However, McCall did rightly admit that Shaman is a problem on ladder because of how frequently it appears. According to his data, Shaman currently makes up about 25 percent of games on ladder. This can make games feel repetitive and a grind, especially if you aren't playing one of the limited counters.

At the end of the day, Blizzard is watching Shaman closely. And if it doesn't decrease in popularity, it is prepared to make changes. But that won't help those players who feel demoralized by the ladder right now.

Jan 20 2017 - 5:37 pm

CompLexity and Luminosity win 11-game thrillers in Trinity Series debuts

The teams took each other to the limit on day two.
Callum Leslie
Weekend Editor, Dot Esports.
Photo via DreamHack

CompLexity Gaming and Luminosity Gaming came out on top during the second matchday of the ESL Trinity Series Hearthstone league—but both teams were taken to the limit.

Luminosity Gaming, with Keaton "Chakki" Gill and Frank "Fr0zen" Zhang playing from China, claimed a 6-5 win over Team Liquid.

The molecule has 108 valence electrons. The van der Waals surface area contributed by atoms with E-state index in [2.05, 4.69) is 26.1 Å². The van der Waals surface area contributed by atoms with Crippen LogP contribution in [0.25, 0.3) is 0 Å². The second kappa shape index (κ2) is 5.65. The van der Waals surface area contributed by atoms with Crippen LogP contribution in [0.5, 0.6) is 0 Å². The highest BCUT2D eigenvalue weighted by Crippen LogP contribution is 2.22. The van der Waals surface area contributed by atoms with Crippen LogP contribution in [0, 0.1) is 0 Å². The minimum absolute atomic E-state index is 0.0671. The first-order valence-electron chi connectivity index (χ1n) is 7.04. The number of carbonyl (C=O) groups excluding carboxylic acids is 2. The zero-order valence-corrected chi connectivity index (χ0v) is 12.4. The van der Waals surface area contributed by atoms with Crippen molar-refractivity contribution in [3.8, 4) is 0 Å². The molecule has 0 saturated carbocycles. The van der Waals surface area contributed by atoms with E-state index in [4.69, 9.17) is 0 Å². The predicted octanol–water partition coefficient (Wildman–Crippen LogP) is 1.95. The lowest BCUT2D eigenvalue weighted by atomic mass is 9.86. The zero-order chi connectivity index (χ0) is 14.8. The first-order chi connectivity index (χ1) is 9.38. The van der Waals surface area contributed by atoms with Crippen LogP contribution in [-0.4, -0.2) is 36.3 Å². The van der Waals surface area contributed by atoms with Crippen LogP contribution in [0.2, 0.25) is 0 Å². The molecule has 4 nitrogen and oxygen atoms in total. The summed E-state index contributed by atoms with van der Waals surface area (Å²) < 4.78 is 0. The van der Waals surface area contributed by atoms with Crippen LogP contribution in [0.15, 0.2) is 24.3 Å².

After Liquid left the Shaman of Luminosity unbanned, the only team to do so in the four matches of week one, Luminosity fancied their chances. But that Shaman was ineffectual, knocked out by the Druid of Team Liquid as David "Dog" Caero and his teammates piloted the Druid to three straight game wins.

That left Liquid at 5-3 and match point, but Luminosity were able to win a crucial Druid mirror and go on their own streak to take the comeback win.

In the second match of the day the experienced Cloud9 lineup of James "Firebat" Kostesich, Cong "StrifeCro" Shu, and Andrew "TidesofTime" Biessener nearly pulled off a similar comeback.

Cloud9 and CompLexity Gaming traded games back and forth until CompLexity's Reno Mage, driven by Jan "SuperJJ" Janssen, took three straight wins to put them in the same position at 5-3. TidesofTime attempted to reverse the tide with Reno Warlock and fought back to 5-5, but Cloud9 were forced to use their combo pieces early and CompLexity won the match with a Reno Warlock of their own.

After beating Alliance 6-0 in the first match of the tournament, G2 Esports sit atop the table after the first week of games.

Week two will see Alliance take on CompLexity, Luminosity against Tempo Storm, G2 versus Virtus Pro, and Cloud9 will play Team Liquid.